Tree Swallows, Mercury Contamination, and Middle River

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A Tree Swallow on our farm in Swoope. (Photo: R. Whitescarver)

Today we share a story from Bobby Whitescarver, of Whitescarver Natural Resources Management, about recent work to study and mitigate the effects of a mercury leak on tree swallows in Virginia. The research helped secure a settlement from DuPont, the synthetic fiber production plant responsible for the leak. Read the original post here 


There are many harbingers of Spring in Swoope; the yellow blooms of daffodils and forsythia, the sounds of spring peepers, and pastures changing from brown to green are only a few. My favorite harbinger of Spring is the arrival of Tree Swallows, Tachycineta bicolor. I start looking for them in late February. This year they arrived in Swoope on March 18.

Our Tree Swallows migrated almost 2,000 miles North from Florida and Cuba. They come here to breed and raise their young, returning South in the fall.

We maintain forty-eight nest boxes for them and other cavity nesters such as Eastern Bluebirds and Carolina Chickadees. There must be a hundred Tree Swallows along Trimbles Mill Road and the Middle River. There are often two or three birds around each nest box.

Anytime we drive a truck or tractor into a pasture it disturbs insects. The Tree Swallows come to get them. They are joined by Barn Swallows, Cliff Swallows and Northern Rough-wing Swallows in the feeding frenzy. It’s an amazing show of flight with colorful dives and swoops.

The College of William and Mary Research Team
We have always had a few nest boxes but in 2005 Dan Cristol, Chancellor Professor of Biology from the College of William Mary asked us if we would participate in a research project to study the biomagnification of mercury up the food chain. He and his students put up hundreds of nest boxes along the Middle, South, and North Rivers in Augusta County. On our farm, they added thirty nest boxes to the ones we already had.

Dr. Dan Cristol, Ornithology Professor at the College of William and Mary. He is holding a Tree Swallow captured along Middle River in Swoope, VA. (Photo: R. Whitescarver)

Mercury Contamination of South River
Waynesboro, Virginia, was the site of a Dupont synthetic fiber production plant that discharged mercury into the South River from 1930 to 1950. The Middle and North Rivers were used as reference sites in the research because they didn’t have legacy mercury discharges in the River.

Tree Swallows Were the Main Species of Study
Tree Swallows were their main species of study because during the breeding season they eat only flying insects. Insects such as mayflies, dragonflies, caddisflies, and stoneflies spend their immature life in streams and rivers. The ones in the South River spent their aquatic life in the sediments contaminated with mercury. When these aquatic insects hatch from the water becoming flying insects, many are eaten by Tree Swallows. Subsequently, they feed their babies these insects and they, in turn, ingest the mercury.

Their groundbreaking research was published in Science magazine in the April 2008 edition. The article, “The Movement of Aquatic Mercury Through Terrestrial Food Webs,” states,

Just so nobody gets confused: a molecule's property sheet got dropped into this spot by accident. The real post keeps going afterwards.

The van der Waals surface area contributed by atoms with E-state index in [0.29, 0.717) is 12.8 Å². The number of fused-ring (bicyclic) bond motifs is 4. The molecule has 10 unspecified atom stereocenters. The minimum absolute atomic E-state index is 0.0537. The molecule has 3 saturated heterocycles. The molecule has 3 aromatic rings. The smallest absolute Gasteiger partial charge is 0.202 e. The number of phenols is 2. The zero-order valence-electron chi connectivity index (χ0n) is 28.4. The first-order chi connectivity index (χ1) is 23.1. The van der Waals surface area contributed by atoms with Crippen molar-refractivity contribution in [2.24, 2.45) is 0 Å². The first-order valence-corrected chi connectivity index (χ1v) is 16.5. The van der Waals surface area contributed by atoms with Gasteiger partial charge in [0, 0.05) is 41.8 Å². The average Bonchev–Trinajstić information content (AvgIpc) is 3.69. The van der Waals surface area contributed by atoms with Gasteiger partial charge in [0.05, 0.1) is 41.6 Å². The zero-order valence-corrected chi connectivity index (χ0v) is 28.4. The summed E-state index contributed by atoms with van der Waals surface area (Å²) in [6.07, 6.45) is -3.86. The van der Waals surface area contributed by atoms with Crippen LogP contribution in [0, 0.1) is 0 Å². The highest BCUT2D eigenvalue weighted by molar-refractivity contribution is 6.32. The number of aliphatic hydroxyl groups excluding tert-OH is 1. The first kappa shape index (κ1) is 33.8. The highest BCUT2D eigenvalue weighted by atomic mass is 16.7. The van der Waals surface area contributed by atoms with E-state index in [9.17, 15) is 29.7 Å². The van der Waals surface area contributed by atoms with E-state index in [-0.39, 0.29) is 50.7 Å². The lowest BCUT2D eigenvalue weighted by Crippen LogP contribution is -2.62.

“Mercury is a persistent contaminant that biomagnifies up the food web, causing mortality, reproductive failure, and other health effects in predatory wildlife and humans.”

Their studies proved that mercury, in fact, does biomagnify up the food chain; twenty times higher than in the reference birds on our river.

Their six years of field research was, to their knowledge, “the first study to suggest disruption of multiple endocrine functions by mercury in wild animals,” one research paper attests. Cristol and his students published over fifty papers on their findings of mercury in wildlife.

Dr. Cristol taking scientific measurements on a Tree Swallow. (Photo: R. Whitescarver)

Mercury Greatly Reduced Tree Swallow’s Ability to Withstand Heat
“The mercury-exposed swallows suffer a reduced hormonal response to stress, altered thyroid hormone levels, suppressed immune system, twenty percent fewer offspring annually, and most interestingly, a greatly reduced ability to withstand heat waves. Normally hot weather is great for them because of the increased number of insects flying around, but on the contaminated sites, that is when the babies tended to die…so there is trouble ahead when mercury and global climate change run into each other,” Cristol wrote.

The William and Mary field research ended in 2010 but we still maintain the nest boxes and added even more. It is a joy to see their metallic blue/green upper bodies and white breasts flying around the pastures in pursuit of insects.

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Largest Natural Resource Damage Settlement in Virginia History
Their research was used as part of the South River/South Fork Shenandoah River Natural Resources Damage Assessment Plan which led to a settlement from Dupont of $48 million to various environmental organizations to improve our landscape and waters. This is the largest natural resource damage settlement in Virginia history and the eighth largest in US history.

The College of William and Mary was a member of the South River Science Team that used research to understand, educate and reduce the effects of mercury in the South River.

We are very proud to have been a small part of this massive research project that resulted in some form of environmental justice for the decades of mercury contamination of a major river.

Read the original post here 

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